Years into a marriage with a MN I was dutifully fixing his dinner. He’d run through all my money, he’d blown up his career because of sexually harassing coworkers and clients. The woman he cheated on me with threw him under the bus and his friends deserted him when his narcissism finally landed him on the front page of our local newspaper. I just painted the house by myself to prepare it to sell because he was too depressed by the consequences of his actions to get out of bed. Something in me snapped when he shouted downstairs to me in the kitchen as I put the finishing touches on a nice meal I was going to serve him in bed.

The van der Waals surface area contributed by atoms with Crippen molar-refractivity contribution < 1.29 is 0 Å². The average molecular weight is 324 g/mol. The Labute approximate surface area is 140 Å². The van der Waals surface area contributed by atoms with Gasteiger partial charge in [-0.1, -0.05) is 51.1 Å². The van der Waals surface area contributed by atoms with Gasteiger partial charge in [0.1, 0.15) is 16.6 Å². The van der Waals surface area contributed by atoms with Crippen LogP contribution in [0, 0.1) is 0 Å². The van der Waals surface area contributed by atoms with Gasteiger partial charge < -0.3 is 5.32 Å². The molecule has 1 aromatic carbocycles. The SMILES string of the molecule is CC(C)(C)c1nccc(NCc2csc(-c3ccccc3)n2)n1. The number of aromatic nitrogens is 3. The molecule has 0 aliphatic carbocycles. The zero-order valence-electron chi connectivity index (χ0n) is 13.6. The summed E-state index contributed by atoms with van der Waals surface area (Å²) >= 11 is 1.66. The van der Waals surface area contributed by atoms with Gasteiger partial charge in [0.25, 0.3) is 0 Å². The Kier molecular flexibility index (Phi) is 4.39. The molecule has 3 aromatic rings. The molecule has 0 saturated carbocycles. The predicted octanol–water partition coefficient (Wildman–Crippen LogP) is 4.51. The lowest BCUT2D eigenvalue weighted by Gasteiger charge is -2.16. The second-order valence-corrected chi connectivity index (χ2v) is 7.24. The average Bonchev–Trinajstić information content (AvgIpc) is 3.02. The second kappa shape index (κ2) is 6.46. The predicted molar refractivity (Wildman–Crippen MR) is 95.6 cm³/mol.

He said “hurry up b@($&th, get my food up here now”. He’d done nothing but chain smoke all day while I baked, cooked, cleaned and was supporting his raging self pity. He wasn’t repentant for his wrong doing he was plotting revenge of those that made him have consequences. At that moment of his arrogant name calling, ungrateful entitled 2 year old display of contempt I pictured throwing the food in his face. But, there would be severe violence against me if I did so. I sweetly yelled up the stairs “its just about ready dear” and I quietly spit in the mashed potatoes, I spit in the gravy and stirred it all well….